Lacey Spears, of Scottsville, Kentucky, has pleaded not guilty to charges of depraved murder and manslaughter in the January death of her son, Garnett-Paul Spears, whose sodium levels rose to an extremely dangerous level with no medical explanation.» Read More
Shares of GlaxoSmithKline this morning are getting hammered because the company announced it expects earnings per share to fall by a mid-single digit percentage this year. Analysts thought they'd grow by three percent.
Reaction to part of a big government-sponsored diabetes drug study being halted over fatalities is pouring in from several corners. The American Diabetes Association put out a press release saying it "strongly encourages people with diabetes not to alter their course of treatment without first consulting with their health care team...
I'm blogging a little later than usual because I got sidetracked by the breaking news on the government stopping part of a big diabetes drug study over safety concerns--more people died in a group that was being intensively treated to get their blood sugar levels below current recommendations.
Yes, it was a big down day for equities, but I wanted to call attention to the fact that according to one of our resident stock gurus, Robert Hum, the Amex Pharmaceutical Index (you can see the 15 stocks that make up the so-called DRG here) closed at a two-year low today.
Sales of drug-coated stents, Boston Scientific's most profitable products, came in at the low end of the company's guidance in the fourth quarter. Stents are the fragile little wire mesh cylinders that act like scaffolding to prop open clogged arteries.
The Food and Drug Administration continues to get a lot of attention and scrutiny. In an editorial over the weekend "The New York Times" wrote, "The F.D.A. desperately needs an infusion of money and talent." Then, "USA Today" today is running a front-page article on something I recently blogged about and other reporters tackled a few weeks ago regarding the agency approving so few drugs last year.
Pfizer tried to get out in front of the psychiatric side-effect issues on its stop-smoking drug by adding information about behavioral changes, mood swings, thoughts of suicide, etc. to the label last month.
It's a new month. Time to clean out the inbox. Regarding my post earlier this week about Sen. Chuck Grassley's office breaking the "Nature" embargo on the leak of the GlaxoSmithKline Avandia study, I heard from the "Nature" article reporter.
I just got off the phone with the Chief Operating Officer of PR Newswire, Dave Armon, who says the discrepancy between the two Bristol-Myers Squibb earnings press releases I've been blogging about was due to an information technology glitch at PR Newswire.
This morning on "Squawk on the Street" I did a pharma earnings round-up report and I topped it by saying the sector could remain under pressure today because two major American drug companies--Bristol-Myers Squibb and Wyeth-- missed earnings expectations and lowered their 2008 guidance.
At 1 pm ET today the embargo was supposed to lift on an article in the scientific journal "Nature" that we got advanced word on early this morning. We were set to post the write-through about it at that time on our web site.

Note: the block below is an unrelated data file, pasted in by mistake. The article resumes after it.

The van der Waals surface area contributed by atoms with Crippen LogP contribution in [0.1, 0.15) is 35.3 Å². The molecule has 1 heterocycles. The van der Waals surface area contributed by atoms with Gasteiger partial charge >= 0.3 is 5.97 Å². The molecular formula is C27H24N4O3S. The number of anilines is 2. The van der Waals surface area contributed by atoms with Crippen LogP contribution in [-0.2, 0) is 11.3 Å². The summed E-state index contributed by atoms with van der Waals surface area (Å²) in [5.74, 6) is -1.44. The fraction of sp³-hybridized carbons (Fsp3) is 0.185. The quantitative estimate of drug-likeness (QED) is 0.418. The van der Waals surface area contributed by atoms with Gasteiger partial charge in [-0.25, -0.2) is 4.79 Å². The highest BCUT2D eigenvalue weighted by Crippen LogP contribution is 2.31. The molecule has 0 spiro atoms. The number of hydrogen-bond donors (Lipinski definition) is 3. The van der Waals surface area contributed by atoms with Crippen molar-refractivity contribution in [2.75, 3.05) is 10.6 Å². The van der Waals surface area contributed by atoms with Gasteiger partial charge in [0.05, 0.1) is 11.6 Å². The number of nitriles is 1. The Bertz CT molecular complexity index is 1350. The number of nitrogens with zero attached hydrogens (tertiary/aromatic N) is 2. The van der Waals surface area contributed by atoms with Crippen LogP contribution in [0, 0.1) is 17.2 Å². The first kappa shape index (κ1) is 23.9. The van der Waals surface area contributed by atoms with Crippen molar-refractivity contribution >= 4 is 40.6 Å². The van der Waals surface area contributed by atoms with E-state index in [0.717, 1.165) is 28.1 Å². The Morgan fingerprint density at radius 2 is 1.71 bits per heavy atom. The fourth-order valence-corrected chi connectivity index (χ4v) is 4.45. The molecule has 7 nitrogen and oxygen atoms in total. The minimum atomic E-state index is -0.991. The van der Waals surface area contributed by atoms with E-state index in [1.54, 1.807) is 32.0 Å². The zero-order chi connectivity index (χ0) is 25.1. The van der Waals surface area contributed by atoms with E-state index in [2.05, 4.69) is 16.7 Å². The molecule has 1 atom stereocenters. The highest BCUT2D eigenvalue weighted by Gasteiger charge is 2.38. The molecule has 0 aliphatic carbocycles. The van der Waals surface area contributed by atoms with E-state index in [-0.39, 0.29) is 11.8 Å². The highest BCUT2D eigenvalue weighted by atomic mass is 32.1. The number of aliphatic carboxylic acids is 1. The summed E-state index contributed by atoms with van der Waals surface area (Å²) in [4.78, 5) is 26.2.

Dow component Merck beat the Street with fourth quarter results on earnings per share (revenue was a sliver below the analyst consensus) and reaffirmed its earnings guidance for this year. Maybe the beaten-down stock is falling victim to another pre-Fed interest rate decision market downdraft...
"Dendreonians" were hoping the Provenge controversy might come up for discussion at the House Energy and Commerce Committee's Subcommittee on Oversight and Investigations hearing today.
Direct-to-consumer pharmaceutical advertising is everywhere in American media because it works. Generally speaking, it drives patients to ask/tell their doctors to prescribe a particular medication.
In what I would describe as a pretty extraordinary filing with the Securities and Exchange Commission, Schering-Plough is putting in black and white the date and time that senior level executives were informed about the results of the controversial ENHANCE study of the cholesterol drug Vytorin.
Friday I blogged about the most audacious press release I've received in a long time from a small biomed company called GenoMed. The company's Chairman and CEO, Dr. David Moskowitz, claims Heath Ledger probably died due to complications from the flu--likening it to Anna Nicole Smith's death--and GenoMed had the means to save him.
A $4 billion company I've never covered before, Inverness Medical Innovations, is making news this morning with a $900 million acquisition of another company I've never covered--Matria Healthcare, Inc. But that's not why I'm blogging about Inverness.
I listened in to the hour-long Food and Drug Administration conference call with reporters regarding Vytorin, and I wanted to pass along a few highlights...
In the wake of my semantic disagreement with Amgen over whether it beat, met or missed its earnings pre-announcement earlier this month, analysts are putting out research notes to clients on the company's results, guidance and new drug data and blog readers are sending emails about my take on the full year 2007 number.
I just got back to my desk after doing a breaking news alert on Amgen's earnings. To sum up, I characterized the report as a mixed bag. The anemia drug sales weren't as bad as expected. Overall revenue was higher than consensus. And fourth quarter earnings per share was three cents higher than the Street.